British Colourpointed and Colourpointed & White – These varieties have the coat pattern and blue eye colour of the Siamese.
British Tipped – These varieties have coats which are coloured at the tips and the eyes are usually green; you will most commonly see Black (silver) Tipped and Golden (non-silver) Tipped. You could say these are the shorthaired version of the Chinchilla and Golden Persian.
British Tortoiseshell, Tortoiseshell & White and Bi-Colour – These varieties have mixed colours with or without any white and cover both the dilute and dominant colour spectrums.
British Tabby – These varieties have tabby patterns in various colours (including silver) and can be found in the four tabby patterns of classic, spotted, mackerel and ticked.
The British personality is just like their appearance – strong, stable and, perhaps when mature, prone to laziness! Not a talkative breed, the British form strong bonds with their ‘people’ and are patient and tolerant companions. Although they are unlikely to roam far from home, the British should be supervised outside because their nature may be trusting, leaving your pet vulnerable to mishap. The British is suitable as an indoor only companion but this intelligent animal will need suitable stimulus and care must be taken to ensure that any tendency to weight gain is managed. The British is a four-square cat that prefers to have all four paws on the ground so may not wish to be carried about as an adult – but you will find that they are very happy to lounge on your laptop as you work! This is a wonderfully adaptable, confident cat that makes a superb family companion.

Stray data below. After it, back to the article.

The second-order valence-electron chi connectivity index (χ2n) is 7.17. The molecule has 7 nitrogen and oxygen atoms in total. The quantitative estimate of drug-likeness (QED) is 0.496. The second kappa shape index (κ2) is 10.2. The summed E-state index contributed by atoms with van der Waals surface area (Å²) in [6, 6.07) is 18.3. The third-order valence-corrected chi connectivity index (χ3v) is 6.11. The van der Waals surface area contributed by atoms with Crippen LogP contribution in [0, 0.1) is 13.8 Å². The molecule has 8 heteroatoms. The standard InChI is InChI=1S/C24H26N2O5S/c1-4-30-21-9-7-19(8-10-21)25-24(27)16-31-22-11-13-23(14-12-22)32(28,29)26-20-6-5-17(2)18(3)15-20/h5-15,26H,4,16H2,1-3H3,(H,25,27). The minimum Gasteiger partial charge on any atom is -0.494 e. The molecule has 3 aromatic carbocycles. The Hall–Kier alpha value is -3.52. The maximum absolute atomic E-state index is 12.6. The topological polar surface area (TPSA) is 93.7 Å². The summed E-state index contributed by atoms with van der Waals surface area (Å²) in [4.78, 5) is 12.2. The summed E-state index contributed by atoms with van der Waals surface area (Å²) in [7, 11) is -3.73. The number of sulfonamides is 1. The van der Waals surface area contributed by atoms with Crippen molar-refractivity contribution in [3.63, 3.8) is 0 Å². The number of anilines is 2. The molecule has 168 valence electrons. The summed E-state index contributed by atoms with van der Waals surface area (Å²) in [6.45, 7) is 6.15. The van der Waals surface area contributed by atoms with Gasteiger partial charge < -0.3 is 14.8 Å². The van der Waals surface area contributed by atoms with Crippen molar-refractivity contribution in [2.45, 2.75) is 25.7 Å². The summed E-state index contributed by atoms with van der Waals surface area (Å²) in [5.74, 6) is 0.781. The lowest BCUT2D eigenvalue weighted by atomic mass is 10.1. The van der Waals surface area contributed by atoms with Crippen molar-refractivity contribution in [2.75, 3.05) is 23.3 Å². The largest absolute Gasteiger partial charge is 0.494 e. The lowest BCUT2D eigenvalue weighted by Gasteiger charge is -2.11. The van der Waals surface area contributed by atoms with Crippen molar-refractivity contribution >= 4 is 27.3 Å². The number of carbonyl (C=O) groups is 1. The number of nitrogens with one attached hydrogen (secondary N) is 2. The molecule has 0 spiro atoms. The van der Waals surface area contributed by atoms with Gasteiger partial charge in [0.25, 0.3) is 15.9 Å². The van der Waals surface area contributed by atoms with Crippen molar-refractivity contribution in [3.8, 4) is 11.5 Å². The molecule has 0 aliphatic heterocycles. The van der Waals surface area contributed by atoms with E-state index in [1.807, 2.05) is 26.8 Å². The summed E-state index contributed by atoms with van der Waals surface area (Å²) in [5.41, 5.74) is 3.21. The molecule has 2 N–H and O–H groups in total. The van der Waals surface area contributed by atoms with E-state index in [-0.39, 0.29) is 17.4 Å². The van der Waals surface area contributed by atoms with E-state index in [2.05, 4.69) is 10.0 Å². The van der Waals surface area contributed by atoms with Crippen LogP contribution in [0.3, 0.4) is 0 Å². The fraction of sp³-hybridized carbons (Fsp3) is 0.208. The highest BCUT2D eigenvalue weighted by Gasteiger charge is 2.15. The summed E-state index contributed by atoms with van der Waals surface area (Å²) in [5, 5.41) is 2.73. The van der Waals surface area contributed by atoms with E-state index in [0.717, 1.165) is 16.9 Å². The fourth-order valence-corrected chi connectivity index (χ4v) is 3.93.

The British is a fairly easy cat to manage. As they are slow to mature, the British kitten should be fed kitten foods for at least the first year of age whilst bone is being laid down. Unless you are showing your British, the coat will not need regular shampooing but will require grooming during the moulting seasons to remove loose hairs from the dense coat. As the cat ages and becomes less able to groom itself, it may be that the coat will need attention to prevent mats from forming. Unlike the domestic shorthair breeds, the British is a noticeably sexually dimorphic breed. Males weighing in at 9 to 17 lbs (4.1 to 7.7 kg) and females 7 to 12 lbs (3.2 to 5.4 kg).
The British cat has a slow metabolism; whilst a healthy mature British will have a well-padded muscular body, we must be careful not to let this padding turn from muscle to excess fat. The British Shorthair is considered to be a long-lived cat, with a life expectancy of 14 to 20 years. PKD (Polycystic Kidney Disease), once a problem within the breed, is now under control thanks to the common use of available DNA tests by responsible breeders. Hypertrophic cardiomyopathy (HCM) can be a problem in the breed. There are no DNA tests yet available for HCM in the British breed. However, responsible breeders will take measures to ensure that any affected animals are not used in ongoing breeding programmes.